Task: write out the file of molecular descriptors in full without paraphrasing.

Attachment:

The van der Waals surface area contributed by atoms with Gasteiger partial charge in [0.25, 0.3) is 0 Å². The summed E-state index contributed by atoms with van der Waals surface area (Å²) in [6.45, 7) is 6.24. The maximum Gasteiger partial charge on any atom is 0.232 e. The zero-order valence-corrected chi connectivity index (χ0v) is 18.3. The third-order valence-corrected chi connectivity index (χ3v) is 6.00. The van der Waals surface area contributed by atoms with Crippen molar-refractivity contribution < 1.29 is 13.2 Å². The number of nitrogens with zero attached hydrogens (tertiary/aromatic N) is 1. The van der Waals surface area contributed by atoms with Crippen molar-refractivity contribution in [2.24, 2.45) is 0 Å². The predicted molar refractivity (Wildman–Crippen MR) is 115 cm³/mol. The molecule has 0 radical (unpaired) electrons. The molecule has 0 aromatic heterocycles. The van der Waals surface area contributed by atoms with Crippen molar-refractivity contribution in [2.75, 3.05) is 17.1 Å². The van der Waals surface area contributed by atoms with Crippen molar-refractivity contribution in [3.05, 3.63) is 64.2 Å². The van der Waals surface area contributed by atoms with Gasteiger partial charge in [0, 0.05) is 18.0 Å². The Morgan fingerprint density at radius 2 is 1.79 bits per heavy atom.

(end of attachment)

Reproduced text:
The van der Waals surface area contributed by atoms with Gasteiger partial charge in [0.25, 0.3) is 0 Å². The summed E-state index contributed by atoms with van der Waals surface area (Å²) in [6.45, 7) is 6.24. The maximum Gasteiger partial charge on any atom is 0.232 e. The zero-order valence-corrected chi connectivity index (χ0v) is 18.3. The third-order valence-corrected chi connectivity index (χ3v) is 6.00. The van der Waals surface area contributed by atoms with Crippen molar-refractivity contribution < 1.29 is 13.2 Å². The number of nitrogens with zero attached hydrogens (tertiary/aromatic N) is 1. The van der Waals surface area contributed by atoms with Crippen molar-refractivity contribution in [2.24, 2.45) is 0 Å². The predicted molar refractivity (Wildman–Crippen MR) is 115 cm³/mol. The molecule has 0 radical (unpaired) electrons. The molecule has 0 aromatic heterocycles. The van der Waals surface area contributed by atoms with Crippen molar-refractivity contribution in [2.75, 3.05) is 17.1 Å². The van der Waals surface area contributed by atoms with Crippen molar-refractivity contribution in [3.05, 3.63) is 64.2 Å². The van der Waals surface area contributed by atoms with Gasteiger partial charge in [0, 0.05) is 18.0 Å². The Morgan fingerprint density at radius 2 is 1.79 bits per heavy atom.